The year is 1973, the month is November, Ted Heath the beleaguered Tory Prime Minister is battling the Unions, the three-day week beckons and Poland have knocked out England in the World Cup Qualifiers for the 1974 finals in West Germany.
Domestically Brian Clough, once quoted as saying ‘I’m not necessarily the best manager in England but I’m in the top one’, has had his final fall out with his Derby chairman Sam Longson and resigned in a fit of pique only for Longson to ‘reluctantly’ accept his resignation and that of assistant manager Peter Taylor.
Meanwhile down at the Goldstone, the Albion under manager Pat Saward are struggling in the old Division 3 teetering just above the relegation zone with crowds dipping well below the 10,000 mark.
So in the words of the late, great David Coleman, what happened next?
Then Albion chairman Mike Bamber relieved Saward of his duties and set about rocking the football world by luring the highly-rated Clough and Taylor to the Goldstone and the depths of the old Third Division.
Journalist and long-time Albion fan Spencer Vignes’ book “Bloody Southerners”, recounts the thrilling events when lowly Brighton appointed Cloughie, OBE ‘Old Big ‘Ead’, the finest manager England never had to the Albion hotseat.
Pardon the cliché, but I literally could not put this book down, reading it on holiday in under a day and a half. It’s a must for Albion fans of all ages as Vignes takes us back to halcyon days of the 1970s.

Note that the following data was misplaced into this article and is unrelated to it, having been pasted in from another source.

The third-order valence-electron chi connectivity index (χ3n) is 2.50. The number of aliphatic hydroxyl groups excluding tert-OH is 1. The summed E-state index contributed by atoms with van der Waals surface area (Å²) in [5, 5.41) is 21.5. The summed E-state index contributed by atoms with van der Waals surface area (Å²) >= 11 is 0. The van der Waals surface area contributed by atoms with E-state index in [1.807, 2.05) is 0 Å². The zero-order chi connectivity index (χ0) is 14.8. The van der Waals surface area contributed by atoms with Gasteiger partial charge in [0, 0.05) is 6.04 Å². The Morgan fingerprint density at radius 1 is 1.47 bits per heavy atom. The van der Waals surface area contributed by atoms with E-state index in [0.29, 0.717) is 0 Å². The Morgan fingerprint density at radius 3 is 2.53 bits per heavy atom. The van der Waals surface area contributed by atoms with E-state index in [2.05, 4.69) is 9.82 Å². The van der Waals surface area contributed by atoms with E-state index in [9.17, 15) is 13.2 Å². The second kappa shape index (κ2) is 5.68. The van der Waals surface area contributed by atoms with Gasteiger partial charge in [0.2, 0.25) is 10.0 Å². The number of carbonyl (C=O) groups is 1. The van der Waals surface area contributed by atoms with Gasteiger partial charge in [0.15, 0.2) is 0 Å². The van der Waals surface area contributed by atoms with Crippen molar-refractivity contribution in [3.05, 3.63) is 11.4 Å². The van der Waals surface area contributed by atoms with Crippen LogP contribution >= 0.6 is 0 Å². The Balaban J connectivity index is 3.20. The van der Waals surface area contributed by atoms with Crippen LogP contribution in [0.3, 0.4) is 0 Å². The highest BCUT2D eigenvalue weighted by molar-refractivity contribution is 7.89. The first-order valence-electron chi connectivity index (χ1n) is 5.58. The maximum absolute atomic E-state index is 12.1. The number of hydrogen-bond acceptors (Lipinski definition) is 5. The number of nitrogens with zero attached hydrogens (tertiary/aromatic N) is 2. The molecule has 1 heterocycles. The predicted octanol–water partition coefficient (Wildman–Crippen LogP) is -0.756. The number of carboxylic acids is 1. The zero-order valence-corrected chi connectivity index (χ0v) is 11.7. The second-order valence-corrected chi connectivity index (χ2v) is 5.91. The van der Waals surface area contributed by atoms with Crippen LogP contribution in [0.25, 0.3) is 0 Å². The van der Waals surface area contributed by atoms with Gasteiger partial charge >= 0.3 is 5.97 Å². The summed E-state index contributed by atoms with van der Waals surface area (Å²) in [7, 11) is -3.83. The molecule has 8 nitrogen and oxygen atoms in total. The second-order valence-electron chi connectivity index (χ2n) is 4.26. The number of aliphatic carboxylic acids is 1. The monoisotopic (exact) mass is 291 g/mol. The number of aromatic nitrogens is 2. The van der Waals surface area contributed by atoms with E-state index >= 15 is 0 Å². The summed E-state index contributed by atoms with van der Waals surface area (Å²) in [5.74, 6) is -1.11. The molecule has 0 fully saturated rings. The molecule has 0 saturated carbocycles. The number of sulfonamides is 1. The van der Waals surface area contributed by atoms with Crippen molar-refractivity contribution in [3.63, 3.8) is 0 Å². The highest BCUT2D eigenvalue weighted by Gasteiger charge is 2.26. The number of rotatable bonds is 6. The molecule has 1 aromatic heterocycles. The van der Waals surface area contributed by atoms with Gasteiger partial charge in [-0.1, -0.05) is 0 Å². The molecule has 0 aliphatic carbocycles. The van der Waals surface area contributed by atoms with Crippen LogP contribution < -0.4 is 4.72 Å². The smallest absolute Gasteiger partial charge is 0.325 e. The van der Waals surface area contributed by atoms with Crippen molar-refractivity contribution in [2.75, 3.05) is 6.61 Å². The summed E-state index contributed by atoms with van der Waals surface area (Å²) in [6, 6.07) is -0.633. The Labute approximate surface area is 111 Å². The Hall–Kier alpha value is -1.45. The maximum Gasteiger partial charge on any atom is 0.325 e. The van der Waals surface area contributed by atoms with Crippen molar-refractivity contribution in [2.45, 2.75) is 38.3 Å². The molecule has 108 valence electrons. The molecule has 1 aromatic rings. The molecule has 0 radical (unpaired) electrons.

The Clough and Taylor era at the Albion was effectively airbrushed out on the big screen in the Damned United, although the title is a piece of dialogue uttered by Michael Sheen as Clough. This book, with its 300 pages tells the amazing story of how Bamber put the Albion on both the back and the front page of every national newspaper.
It’s warts and all, covering the initial local euphoria and national shock elsewhere at Clough’s arrival, the heavy home defeats by Walton and Hersham in the FA Cup (4-0) followed three days later an 8-2 league mauling by Bristol Rovers in front of the ITV Big Match cameras.
Spencer painstakingly interviews all the main protagonists of the time who are still with us, including the likes of Norman Gall, Ian Goodwin, Kenny Beamish, Peter O’Sullivan, Tony Towner, Alan Mullery, John Templeman and Bryan Powney. Steve Pier and BBC’s Peter Brackley have both sadly passed away since taking part in the book.
As well as the much documented Clough reign, the book also recounts his departure to Leeds United, at the time the best team in the country. Taylor rejected a move to Yorkshire and served as manager of the Albion for two years, effectively building the foundations of the side which Alan Mullery took from the Third to the First Division in three seasons in the late 70s.
Every facet of the Albion’s 1970’s rollercoaster ride is explored. You won’t believe how good this book is until you read it.
Bloody Southerners is published by Biteback Publishing and costs £12.99. It is available in all good book shops as well as on Amazon.
But before you buy it, Spencer has donated a signed copy by the author. All you need to do to win it is answer the following question: Who did Brian Clough manage immediately after leaving Brighton and Hove Albion?
Please email your answer to firstname.lastname@example.org by 12pm on Tuesday (November 27). Normal competition rules apply.
HAVE YOU READ?